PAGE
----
daunt

play
verb \ˈdȯnt, ˈdänt\

Definition of daunt

  1. transitive verb
  2. :  to lessen the courage of :  cow, subdue

Examples of daunt in a sentence

  1. <the raging inferno didn't daunt the firefighters for a moment>

Origin and Etymology of daunt

Middle English, from Anglo-French danter, daunter, from Latin domitare to tame, frequentative of domare — more at tame


First Known Use: 14th century

Synonym Discussion of daunt

dismay, appall, horrify, daunt mean to unnerve or deter by arousing fear, apprehension, or aversion. dismay implies that one is disconcerted and at a loss as to how to deal with something <dismayed at the size of the job>. appall implies that one is faced with that which perturbs, confounds, or shocks <I am appalled by your behavior>. horrify stresses a reaction of horror or revulsion <was horrified by such wanton cruelty>. daunt suggests a cowing, disheartening, or frightening in a venture requiring courage <a cliff that would daunt the most intrepid climber>.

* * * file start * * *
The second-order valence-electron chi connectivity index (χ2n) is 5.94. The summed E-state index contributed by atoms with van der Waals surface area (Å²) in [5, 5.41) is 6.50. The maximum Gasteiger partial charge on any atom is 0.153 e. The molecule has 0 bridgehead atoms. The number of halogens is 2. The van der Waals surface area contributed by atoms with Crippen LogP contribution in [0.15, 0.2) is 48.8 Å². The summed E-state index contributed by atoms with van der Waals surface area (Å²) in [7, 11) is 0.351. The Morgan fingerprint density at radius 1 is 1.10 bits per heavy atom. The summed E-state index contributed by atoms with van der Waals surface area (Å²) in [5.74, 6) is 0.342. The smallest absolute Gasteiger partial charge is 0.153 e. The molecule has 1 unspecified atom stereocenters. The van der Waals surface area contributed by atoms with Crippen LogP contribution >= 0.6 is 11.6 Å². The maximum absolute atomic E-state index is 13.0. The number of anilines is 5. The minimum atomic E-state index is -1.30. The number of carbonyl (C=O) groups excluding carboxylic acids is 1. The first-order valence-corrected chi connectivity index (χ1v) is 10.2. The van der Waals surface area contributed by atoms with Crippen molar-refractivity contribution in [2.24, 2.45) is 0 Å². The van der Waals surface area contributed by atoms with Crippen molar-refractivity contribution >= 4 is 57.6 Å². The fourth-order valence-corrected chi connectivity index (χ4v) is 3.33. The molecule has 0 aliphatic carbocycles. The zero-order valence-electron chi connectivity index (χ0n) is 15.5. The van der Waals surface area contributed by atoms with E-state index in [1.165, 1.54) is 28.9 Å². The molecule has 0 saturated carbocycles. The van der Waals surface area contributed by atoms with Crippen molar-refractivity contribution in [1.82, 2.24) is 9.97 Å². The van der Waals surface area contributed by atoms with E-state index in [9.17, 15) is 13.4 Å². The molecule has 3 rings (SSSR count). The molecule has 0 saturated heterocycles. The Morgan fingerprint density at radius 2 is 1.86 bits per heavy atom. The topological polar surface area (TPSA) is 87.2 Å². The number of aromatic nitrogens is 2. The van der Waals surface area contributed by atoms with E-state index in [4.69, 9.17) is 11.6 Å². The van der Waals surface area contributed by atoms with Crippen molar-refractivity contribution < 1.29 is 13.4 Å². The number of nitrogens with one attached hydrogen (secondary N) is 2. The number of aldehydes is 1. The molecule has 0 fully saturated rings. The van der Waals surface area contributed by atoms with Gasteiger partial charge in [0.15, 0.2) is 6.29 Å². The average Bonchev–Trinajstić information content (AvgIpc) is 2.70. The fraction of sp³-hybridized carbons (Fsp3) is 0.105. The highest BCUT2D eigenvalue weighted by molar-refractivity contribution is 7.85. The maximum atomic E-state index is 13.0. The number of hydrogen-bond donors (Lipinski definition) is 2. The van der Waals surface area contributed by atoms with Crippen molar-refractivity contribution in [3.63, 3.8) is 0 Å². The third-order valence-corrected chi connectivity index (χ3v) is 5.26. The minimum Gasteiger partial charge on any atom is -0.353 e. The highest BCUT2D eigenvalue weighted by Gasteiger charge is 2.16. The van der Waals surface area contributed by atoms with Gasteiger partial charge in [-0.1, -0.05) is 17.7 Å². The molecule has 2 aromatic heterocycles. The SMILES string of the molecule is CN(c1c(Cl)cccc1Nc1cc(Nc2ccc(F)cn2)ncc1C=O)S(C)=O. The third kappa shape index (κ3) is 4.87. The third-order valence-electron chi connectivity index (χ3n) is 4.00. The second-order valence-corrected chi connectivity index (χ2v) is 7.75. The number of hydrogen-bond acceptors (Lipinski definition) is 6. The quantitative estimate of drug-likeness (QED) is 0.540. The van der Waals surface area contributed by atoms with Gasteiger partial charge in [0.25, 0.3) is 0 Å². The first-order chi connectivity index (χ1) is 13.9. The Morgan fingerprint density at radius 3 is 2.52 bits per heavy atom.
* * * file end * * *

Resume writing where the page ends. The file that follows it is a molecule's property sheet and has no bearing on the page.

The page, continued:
DAUNT Defined for English Language Learners

daunt

play
verb \ˈdȯnt, ˈdänt\

Definition of daunt for English Language Learners

  • : to make (someone) afraid or less confident


DAUNT Defined for Kids

daunt

play
verb \ˈdȯnt\

Definition of daunt for Students

daunted

daunting

  1. :  discourage 1, frighten <The dangers didn't daunt them.>



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